Our city has accomplished a lot in the last 18 months, working to get Tucson on the right track.
We settled Rio Nuevo, put in place some no-risk incentives at the city and watched our downtown come alive. We passed a bond issue to fix our streets. And we changed the dialogue about Mexico from one of hostility to one of mutual economic opportunity.
None of this happened overnight. It happened after long, hard work by a lot of people. And it happened after taking into account the views and interests of all sides.
Good decisions require a balanced approach. Good outcomes require hard work.
When Tucsonans set aside issues that divide us and work together on issues that unite us, we can accomplish as much, or more, as any city in the United States.
So let's look at areas we agree on. We want a more robust economy. We want more good jobs.
We can help create the infrastructure to sustain this. For example, we supported a high-speed-rail study connecting Tucson and Phoenix. We continue to advocate for improvements along Interstate 10 to Interstate 19 at the border, our international trade corridor.
We can work to keep our Air Force base an attractive site for new technologies that will surely dominate our nation's military strategies in the future. To that end, we submitted an application to the Federal Aviation Administration for Southern Arizona to become an unmanned aircraft system research and test site.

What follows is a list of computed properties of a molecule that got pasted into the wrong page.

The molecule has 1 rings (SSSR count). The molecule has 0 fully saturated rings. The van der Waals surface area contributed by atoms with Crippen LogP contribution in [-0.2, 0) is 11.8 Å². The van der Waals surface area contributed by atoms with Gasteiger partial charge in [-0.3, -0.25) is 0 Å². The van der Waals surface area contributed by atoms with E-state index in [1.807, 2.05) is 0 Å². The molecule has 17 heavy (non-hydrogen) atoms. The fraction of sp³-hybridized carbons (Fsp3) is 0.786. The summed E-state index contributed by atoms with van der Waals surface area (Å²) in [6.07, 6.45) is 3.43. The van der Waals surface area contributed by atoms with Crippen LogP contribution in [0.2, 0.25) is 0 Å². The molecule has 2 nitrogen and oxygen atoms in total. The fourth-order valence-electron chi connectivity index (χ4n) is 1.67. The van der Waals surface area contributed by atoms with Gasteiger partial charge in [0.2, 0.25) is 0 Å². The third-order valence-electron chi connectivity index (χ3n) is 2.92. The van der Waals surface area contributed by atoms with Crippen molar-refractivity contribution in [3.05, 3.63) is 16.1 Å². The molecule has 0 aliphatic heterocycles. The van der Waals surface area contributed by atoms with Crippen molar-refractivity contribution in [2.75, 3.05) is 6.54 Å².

We can help create a job-ready workforce. For example, we encouraged employers to hire and provide summer internships and job shadowing opportunities for our youth. We're encouraging employers to hire refugees and our re-entry population. We're encouraging individuals of all ages to become reading coaches for children and adults who struggle with literacy, and we're seeking private donations to support these efforts.
City government's role is to set the stage. Better roads, a safe and secure water supply, excellent police and fire protection, well-maintained parks and responsive, efficient services in general - these are expected.
To go beyond the expected, we must come together as a community - city and county, businesses, neighborhoods and nonprofits. And we're doing this, creating bikeways and walkways, adding shade through our Green Streets guidelines and, starting in the fall, 10,000 trees for Tucson.
We're working with the University of Arizona on a number of initiatives, from teaching STEM (science, technology, engineering and mathematics) to middle and high school students using real-life examples at Tucson Water to forming a Commercialization Network Alliance to create more tech start-ups.
Tucson is on an upswing. Overwhelmingly, people who visit choose to come back. Many decide to move here, and some bring businesses with them. They do so because it makes business sense, but also because they value our weather, our great outdoors, our culture, our reputation for diversity and tolerance.
We need to build on existing strengths. We need to aim toward common goals. As we do both, we will make Tucson a better place for all of us.
Jonathan Rothschild is mayor of Tucson. Contact him at firstname.lastname@example.org